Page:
No Star Trek series has ever been made to fit into the 'continuity' or the 'canon'. They're made to entertain fans. 99% of the viewing audience doesn't notice stuff like warp factors or what directions anomalies face on the full moon of a certain Klingon holiday.
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Old January 8 2014, 03:24 AM   #42
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Re: Watching ENT despite the continuity flaws.

I've been watching Trek for decades and I don't notice that stuff!
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Old January 8 2014, 02:12 PM   #43
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Re: Watching ENT despite the continuity flaws.

Christopher wrote:
STID does show the Enterprise getting from the Klingon border to Earth in mere seconds with continuous dialogue and action throughout, so it's much harder to justify there. But mistakes happen. They don't "break" the canon because canons have the built-in ability to absorb and repair damage.
You're assuming a mistake has been made, when I suggest they're deliberately using the faster examples I've cited as their baseline - moving the goal posts back to where they were, so to speak. IMHO everything apart from Voyager fits nicely into this framework - no need to ignore lines like "rim of the galaxy" and "centre of the galaxy"

Each to their own, I guess.
Viva Sativa wrote: View Post
King Daniel Into Darkness wrote: View Post
I'll try to be as rudimentary as possible so you can understand
Nice.

What's the closest you would estimate the rim and centre of the galaxy are from Earth, then?
I couldn't tell you because I'm ignorant of such distances.

To be conscious that you are ignorant is a great step to knowledge. -Benjamin Disraeli
When the whole point of the story is that they're leaving the galaxy or travelling to it's centre, it seems rather silly to pretend they didn't know where they really were.
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Old January 8 2014, 03:15 PM   #44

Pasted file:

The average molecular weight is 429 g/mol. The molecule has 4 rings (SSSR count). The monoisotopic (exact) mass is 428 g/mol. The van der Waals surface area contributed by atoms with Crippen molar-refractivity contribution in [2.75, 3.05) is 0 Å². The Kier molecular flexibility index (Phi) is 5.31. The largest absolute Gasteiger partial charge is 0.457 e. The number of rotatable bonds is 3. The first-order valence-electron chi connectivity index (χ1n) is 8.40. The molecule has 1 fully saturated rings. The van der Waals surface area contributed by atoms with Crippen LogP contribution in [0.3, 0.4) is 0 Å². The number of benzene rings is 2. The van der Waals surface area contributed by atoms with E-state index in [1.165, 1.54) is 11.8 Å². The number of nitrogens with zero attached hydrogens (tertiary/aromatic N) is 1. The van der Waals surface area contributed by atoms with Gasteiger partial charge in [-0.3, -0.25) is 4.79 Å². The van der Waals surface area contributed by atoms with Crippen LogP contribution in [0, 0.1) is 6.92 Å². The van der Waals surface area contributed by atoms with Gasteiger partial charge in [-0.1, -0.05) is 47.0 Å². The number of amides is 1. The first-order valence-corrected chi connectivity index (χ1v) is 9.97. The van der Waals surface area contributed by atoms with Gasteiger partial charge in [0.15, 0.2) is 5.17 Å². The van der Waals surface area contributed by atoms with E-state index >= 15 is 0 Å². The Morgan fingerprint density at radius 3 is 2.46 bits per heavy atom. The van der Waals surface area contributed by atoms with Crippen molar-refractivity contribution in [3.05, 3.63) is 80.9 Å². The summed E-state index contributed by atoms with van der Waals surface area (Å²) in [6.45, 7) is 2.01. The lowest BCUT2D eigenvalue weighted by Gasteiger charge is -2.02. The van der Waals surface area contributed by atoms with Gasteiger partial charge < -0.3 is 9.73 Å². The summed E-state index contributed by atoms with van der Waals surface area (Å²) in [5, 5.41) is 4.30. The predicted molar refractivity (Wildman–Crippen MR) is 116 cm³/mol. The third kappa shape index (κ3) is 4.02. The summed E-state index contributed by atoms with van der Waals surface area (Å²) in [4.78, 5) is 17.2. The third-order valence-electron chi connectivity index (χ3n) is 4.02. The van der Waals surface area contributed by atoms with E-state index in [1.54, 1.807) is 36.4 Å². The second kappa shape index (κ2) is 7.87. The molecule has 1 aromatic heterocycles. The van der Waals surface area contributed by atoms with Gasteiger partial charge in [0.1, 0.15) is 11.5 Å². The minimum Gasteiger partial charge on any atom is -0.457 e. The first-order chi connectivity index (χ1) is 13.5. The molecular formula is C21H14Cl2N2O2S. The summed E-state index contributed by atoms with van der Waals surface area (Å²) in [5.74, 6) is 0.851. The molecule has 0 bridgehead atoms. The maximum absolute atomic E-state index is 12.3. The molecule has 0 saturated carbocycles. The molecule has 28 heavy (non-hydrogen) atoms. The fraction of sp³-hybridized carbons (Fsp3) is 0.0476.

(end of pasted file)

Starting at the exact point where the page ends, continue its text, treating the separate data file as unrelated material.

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Re: Watching ENT despite the continuity flaws.

Viva Sativa wrote: View Post
I watched the series despite its plethora of issues because I love Star Trek. Am I the only one that tolerated captain Archer and his shipmates? Am I the only one who feels that Star Trek Enterprise was just another chance for Hollywood to revamp the series with new special effects and makeup without stressing whether the plot would correlate with the previous series.
Having watched all Trek series, most of them in their original runs, and now courtesy of Netflix re-watching, I can't say that "Enterprise" suffered any more or any less than the other Trek shows with regards to internal continuity.

Certainly, if omission of previous encounters within the series is a measure of continuity flaws, then TOS has as much as any others. At one point, in Season 3 (I think?) they almost mention the Horta, but in such a ham-handed way, it didn't feel like they were remembering the same adventure.
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Old January 8 2014, 04:12 PM   #45
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Re: Watching ENT despite the continuity flaws.

King Daniel Into Darkness wrote: View Post
You're assuming a mistake has been made, when I suggest they're deliberately using the faster examples I've cited as their baseline - moving the goal posts back to where they were, so to speak.
No, TOS never treated the trip from Earth to Vulcan, or the Klingon border, as nigh-instantaneous. TOS was about a starship exploring deep space, far from its home port and never returning there. The modern series' effortless commutes from Earth to everywhere else are a complete abandonment of the original intent of Trek. It's not much of a frontier if you get there faster than you can walk to the corner store.